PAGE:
Animal research has suggested that MDMA or 'ecstasy' may be neurotoxic. If MDMA damages serotonin nerve fibres in the human brain, then this may be evident in altered cognitive abilities or changed behaviours. This presentation will review those studies, which have assessed the cognitive skills and abilities of drug-free recreational ecstasy users. On most cognitive tasks, there seem to be no differences between ecstasy users and similar-aged controls who have never taken ecstasy. However, several research groups have found that ecstasy users often display poor memory scores, and this is confirmed in the self-reports of some heavy users, who feel that their memories have been adversely affected by frequent MDMA-use.
Ecstasy users sometimes display poor performance on cognitive tasks involving higher executive processing, while heightened impulsivity has also been shown. Moreover, these deficits are generally seen in those who have taken large amounts of ecstasy, rather than those who have taken it on just a few occasions. However, some studies have failed to find any cognitive decrements, while one study has reported higher cognitive performance in former ecstasy users (greater verbal fluency).
Before offering any neurological interpretations for these findings, some important caveats need to be raised. Firstly, there are numerous methodological problems to research in this field, which make interpretation difficult and uncertain. Thus we cannot randomly allocate naive volunteers to six months on ecstasy, or six months on placebo, then see who has developed cognitive deficits and/or neural damage. Instead, we can only monitor those who have used the drug recreationally; but there may be pre-existing differences between those who use the drug and those who don't. Regular ecstasy users also tend to take other illicit drugs (particularly amphetamine, cocaine, cannabis and LSD), and often follow poor lifestyles, with reduced nutrition and adverse patterns of rest and recuperation. All these may adversely affect Nevertheless, the patterns of cognitive deficit of some regular ecstasy users are consistent with neural damage to brain areas subserved by serotonin, particularly the frontal cortex (increased impulsivity, and executive processing difficulties), and hippocampus (memory impairments).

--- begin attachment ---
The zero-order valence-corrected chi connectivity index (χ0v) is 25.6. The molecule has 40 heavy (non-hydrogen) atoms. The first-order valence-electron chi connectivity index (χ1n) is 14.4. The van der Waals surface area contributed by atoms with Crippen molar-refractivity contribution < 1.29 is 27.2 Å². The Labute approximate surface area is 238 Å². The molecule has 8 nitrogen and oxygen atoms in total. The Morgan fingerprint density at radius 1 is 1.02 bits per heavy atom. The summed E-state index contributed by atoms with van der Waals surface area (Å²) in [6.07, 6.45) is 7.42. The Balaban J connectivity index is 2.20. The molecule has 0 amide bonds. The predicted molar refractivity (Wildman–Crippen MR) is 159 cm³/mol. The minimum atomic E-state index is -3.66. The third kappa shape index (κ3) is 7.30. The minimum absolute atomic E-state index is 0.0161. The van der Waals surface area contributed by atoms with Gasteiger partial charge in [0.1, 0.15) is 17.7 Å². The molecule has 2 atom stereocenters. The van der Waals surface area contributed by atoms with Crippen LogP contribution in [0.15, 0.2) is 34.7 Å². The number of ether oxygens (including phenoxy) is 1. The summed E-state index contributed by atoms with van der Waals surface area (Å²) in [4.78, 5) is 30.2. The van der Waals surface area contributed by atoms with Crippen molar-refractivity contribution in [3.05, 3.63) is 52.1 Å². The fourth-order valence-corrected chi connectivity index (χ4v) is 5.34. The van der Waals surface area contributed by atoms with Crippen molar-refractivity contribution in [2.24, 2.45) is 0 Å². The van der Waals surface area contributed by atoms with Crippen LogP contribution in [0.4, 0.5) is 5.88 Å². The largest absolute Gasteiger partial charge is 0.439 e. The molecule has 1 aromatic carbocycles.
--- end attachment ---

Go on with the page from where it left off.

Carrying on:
Dr Valerie Curran
This overview, following the talks of other speakers, draws together the central issues in determining whether MDMA ('ecstasy') is a human neurotoxin. Given the direct evidence of neurotoxic effects from animal studies, it then considers the more indirect evidence from human studies of two types.
Type 1 studies are those which have examined neuro-pharmacological and neuroendocrine effects.
Type 2 studies use changes in psychological functions (or induced psychiatric symptoms) to infer possible neurochemical effects. The degree to which such studies make causal links between use of ecstasy and subsequent neurochemical or psychological function is discussed in the context of methodological and ethical considerations. Examples from recent research are used to illustrate problems in research, including:
I) polydrug use by the majority of ecstasy users
ii) verifying current and previous use of psychotropic drugs
iii) baseline differences in function between people who use ecstasy and those who do not
Areas where our knowledge is currently very limited are outlined in terms of what research is now needed on the effects of this drug. Critically, these include first, the degree to which there is recovery of function when people stop using ecstasy and second, whether there are factors which mean that some people are more vulnerable than others to the neurotoxic and psychological effects of this drug.
4 December 1998